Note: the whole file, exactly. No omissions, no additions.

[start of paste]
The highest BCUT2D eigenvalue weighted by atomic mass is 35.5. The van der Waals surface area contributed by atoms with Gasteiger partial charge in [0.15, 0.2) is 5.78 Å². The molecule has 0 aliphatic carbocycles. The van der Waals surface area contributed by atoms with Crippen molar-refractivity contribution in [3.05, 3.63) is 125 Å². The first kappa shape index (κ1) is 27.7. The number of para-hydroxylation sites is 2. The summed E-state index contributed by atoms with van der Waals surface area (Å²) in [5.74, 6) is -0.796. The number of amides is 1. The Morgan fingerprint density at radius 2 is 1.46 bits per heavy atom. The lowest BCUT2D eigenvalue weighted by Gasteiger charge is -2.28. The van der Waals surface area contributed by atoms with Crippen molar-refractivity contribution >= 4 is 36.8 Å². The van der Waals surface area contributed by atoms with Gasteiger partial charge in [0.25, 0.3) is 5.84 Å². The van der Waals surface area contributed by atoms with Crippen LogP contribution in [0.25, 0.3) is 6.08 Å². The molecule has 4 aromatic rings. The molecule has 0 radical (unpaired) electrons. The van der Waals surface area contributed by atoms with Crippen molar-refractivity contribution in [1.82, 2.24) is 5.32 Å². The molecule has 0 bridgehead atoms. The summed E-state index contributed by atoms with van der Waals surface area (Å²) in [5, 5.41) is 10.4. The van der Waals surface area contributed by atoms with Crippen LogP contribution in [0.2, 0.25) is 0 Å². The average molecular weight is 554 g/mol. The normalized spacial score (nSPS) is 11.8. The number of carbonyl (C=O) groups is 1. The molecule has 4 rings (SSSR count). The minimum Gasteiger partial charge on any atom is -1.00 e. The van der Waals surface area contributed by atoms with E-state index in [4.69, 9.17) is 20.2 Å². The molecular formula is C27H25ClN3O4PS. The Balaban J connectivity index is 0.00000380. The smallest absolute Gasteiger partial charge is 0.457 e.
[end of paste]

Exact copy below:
The highest BCUT2D eigenvalue weighted by atomic mass is 35.5. The van der Waals surface area contributed by atoms with Gasteiger partial charge in [0.15, 0.2) is 5.78 Å². The molecule has 0 aliphatic carbocycles. The van der Waals surface area contributed by atoms with Crippen molar-refractivity contribution in [3.05, 3.63) is 125 Å². The first kappa shape index (κ1) is 27.7. The number of para-hydroxylation sites is 2. The summed E-state index contributed by atoms with van der Waals surface area (Å²) in [5.74, 6) is -0.796. The number of amides is 1. The Morgan fingerprint density at radius 2 is 1.46 bits per heavy atom. The lowest BCUT2D eigenvalue weighted by Gasteiger charge is -2.28. The van der Waals surface area contributed by atoms with Crippen molar-refractivity contribution >= 4 is 36.8 Å². The van der Waals surface area contributed by atoms with Gasteiger partial charge in [0.25, 0.3) is 5.84 Å². The van der Waals surface area contributed by atoms with Crippen LogP contribution in [0.25, 0.3) is 6.08 Å². The molecule has 4 aromatic rings. The molecule has 0 radical (unpaired) electrons. The van der Waals surface area contributed by atoms with Crippen molar-refractivity contribution in [1.82, 2.24) is 5.32 Å². The molecule has 0 bridgehead atoms. The summed E-state index contributed by atoms with van der Waals surface area (Å²) in [5, 5.41) is 10.4. The van der Waals surface area contributed by atoms with Crippen LogP contribution in [0.2, 0.25) is 0 Å². The average molecular weight is 554 g/mol. The normalized spacial score (nSPS) is 11.8. The number of carbonyl (C=O) groups is 1. The molecule has 4 rings (SSSR count). The minimum Gasteiger partial charge on any atom is -1.00 e. The van der Waals surface area contributed by atoms with E-state index in [4.69, 9.17) is 20.2 Å². The molecular formula is C27H25ClN3O4PS. The Balaban J connectivity index is 0.00000380. The smallest absolute Gasteiger partial charge is 0.457 e.